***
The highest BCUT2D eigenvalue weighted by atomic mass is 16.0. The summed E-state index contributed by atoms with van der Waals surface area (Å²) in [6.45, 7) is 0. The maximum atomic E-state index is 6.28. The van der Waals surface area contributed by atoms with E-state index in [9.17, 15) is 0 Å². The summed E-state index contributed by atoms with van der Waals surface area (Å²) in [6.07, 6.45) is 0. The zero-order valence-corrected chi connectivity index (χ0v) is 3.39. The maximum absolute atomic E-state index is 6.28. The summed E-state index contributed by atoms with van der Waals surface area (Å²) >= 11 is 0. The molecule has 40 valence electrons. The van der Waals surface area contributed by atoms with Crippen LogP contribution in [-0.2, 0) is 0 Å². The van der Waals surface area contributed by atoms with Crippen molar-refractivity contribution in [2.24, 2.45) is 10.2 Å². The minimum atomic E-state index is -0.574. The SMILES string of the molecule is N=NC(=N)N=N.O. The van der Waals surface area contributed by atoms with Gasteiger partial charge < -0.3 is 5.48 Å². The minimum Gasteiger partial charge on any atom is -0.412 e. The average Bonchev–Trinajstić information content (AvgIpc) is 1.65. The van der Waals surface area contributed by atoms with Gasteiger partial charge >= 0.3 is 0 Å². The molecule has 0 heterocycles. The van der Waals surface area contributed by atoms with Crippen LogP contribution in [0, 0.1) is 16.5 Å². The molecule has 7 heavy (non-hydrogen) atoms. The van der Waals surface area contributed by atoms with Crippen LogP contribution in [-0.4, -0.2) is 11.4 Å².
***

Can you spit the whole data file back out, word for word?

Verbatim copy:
The highest BCUT2D eigenvalue weighted by atomic mass is 16.0. The summed E-state index contributed by atoms with van der Waals surface area (Å²) in [6.45, 7) is 0. The maximum atomic E-state index is 6.28. The van der Waals surface area contributed by atoms with E-state index in [9.17, 15) is 0 Å². The summed E-state index contributed by atoms with van der Waals surface area (Å²) in [6.07, 6.45) is 0. The zero-order valence-corrected chi connectivity index (χ0v) is 3.39. The maximum absolute atomic E-state index is 6.28. The summed E-state index contributed by atoms with van der Waals surface area (Å²) >= 11 is 0. The molecule has 40 valence electrons. The van der Waals surface area contributed by atoms with Crippen LogP contribution in [-0.2, 0) is 0 Å². The van der Waals surface area contributed by atoms with Crippen molar-refractivity contribution in [2.24, 2.45) is 10.2 Å². The minimum atomic E-state index is -0.574. The SMILES string of the molecule is N=NC(=N)N=N.O. The van der Waals surface area contributed by atoms with Gasteiger partial charge < -0.3 is 5.48 Å². The minimum Gasteiger partial charge on any atom is -0.412 e. The average Bonchev–Trinajstić information content (AvgIpc) is 1.65. The van der Waals surface area contributed by atoms with Gasteiger partial charge >= 0.3 is 0 Å². The molecule has 0 heterocycles. The van der Waals surface area contributed by atoms with Crippen LogP contribution in [0, 0.1) is 16.5 Å². The molecule has 7 heavy (non-hydrogen) atoms. The van der Waals surface area contributed by atoms with Crippen LogP contribution in [-0.4, -0.2) is 11.4 Å².